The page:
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Johnson City drainage project reduces flood risk, beautifies downtown

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JOHNSON CITY, Tenn. - After heavy flooding at Bristol Motor Speedway on race weekend, we decided to start looking into flood plains in our cities. Monday we asked Bristol, Tenn. Public Works about the flooding. We learned BMS is too far down in the watershed for any recent projects to have an impact. however, four recent projects are expected to reduce flooding potential downtown by nearly a foot in a severe, 100-year, storm. We continued our research and went to Johnson City to check in on the flood reduction progress downtown. News 5's Kristi O'Connor finds out how the drainage project is doing more for the city than reducing the flood risk. The last 100-year-storm in Johnson City was not that long ago. In 2003, downtown was overwhelmed with heavy flooding. Owner of Campbell Morell's Music, David Campbell, says its something he and his workers were getting sick of. "Too much moisture on the instruments is not good so we would take everything upstairs or move it wherever we have to," Campbell said. The music store has been located downtown for 32 years and he almost moved because of the flooding. After the 2003 storm, the city went to work to reduce the problem. Public Works Director Phil Pindzola says they issued a $3.00 utility fee on citizens in 2005, to help pay for the $10 million project ahead of them.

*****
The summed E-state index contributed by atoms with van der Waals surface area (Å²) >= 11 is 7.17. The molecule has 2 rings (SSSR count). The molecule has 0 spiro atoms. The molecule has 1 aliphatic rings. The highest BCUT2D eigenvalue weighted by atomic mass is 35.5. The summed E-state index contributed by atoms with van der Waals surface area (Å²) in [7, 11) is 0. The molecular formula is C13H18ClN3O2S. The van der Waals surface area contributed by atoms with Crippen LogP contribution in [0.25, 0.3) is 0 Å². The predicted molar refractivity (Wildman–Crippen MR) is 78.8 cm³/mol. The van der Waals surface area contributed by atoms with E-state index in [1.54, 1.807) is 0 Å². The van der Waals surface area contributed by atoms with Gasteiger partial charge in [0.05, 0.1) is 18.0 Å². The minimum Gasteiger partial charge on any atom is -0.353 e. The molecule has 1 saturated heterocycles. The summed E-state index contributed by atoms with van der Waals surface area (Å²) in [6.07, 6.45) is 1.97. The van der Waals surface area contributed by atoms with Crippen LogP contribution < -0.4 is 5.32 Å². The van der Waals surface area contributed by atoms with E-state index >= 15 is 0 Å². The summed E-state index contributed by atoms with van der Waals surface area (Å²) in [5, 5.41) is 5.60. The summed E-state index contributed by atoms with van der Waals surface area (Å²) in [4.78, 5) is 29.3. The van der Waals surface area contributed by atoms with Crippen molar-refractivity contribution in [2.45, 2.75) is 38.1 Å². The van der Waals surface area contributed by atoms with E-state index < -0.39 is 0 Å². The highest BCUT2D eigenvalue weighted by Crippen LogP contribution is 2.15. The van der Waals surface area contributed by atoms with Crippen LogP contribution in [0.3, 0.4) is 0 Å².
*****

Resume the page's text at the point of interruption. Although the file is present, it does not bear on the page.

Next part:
Pindzola says they also issued new requirements on businesses in the flood plain. Owners would either have to reconfigure their properties to meet 100-year-storm requirements, rather than the previous 1-year-storm requirement, or find a new property off-site. He says storm grates on the street were not enough to drain the water, which means they had to make significant changes to the King and Brush Creek culverts. "Everything was incapsulating by buildings, so we had to eliminate the buildings," Pindzola said. For example, King Creek used to flow beneath the old U-Haul building in downtown, the city asked U-Haul, and other properties, to relocate so the creek could be open and widened. The process at both Brush and King Creeks, made 2,000 more feet of capacity for the creeks. "It couldn't handle a 2 year storm, but now we believe we're up to a 5-year or 10-year storm," Pindzola said. If King Creek or Brush Creek overflows, it has a retention pond off of Boone Street for back flow. The city hit two birds with one stone on this project: reducing the flood issue downtown and beautifying it as well. The drainage project created both Founder's Park and coming this summer King Commons. Two reasons, David Campbell is glad he stayed. "People aren't afraid to come down here, they come down and walk now, but it used to be pretty dark on this side of the tracks," Campbell said. Pindzola says if there is another severe storm like in 2003, downtown will still flood, but it will not be flooded for as long as before.

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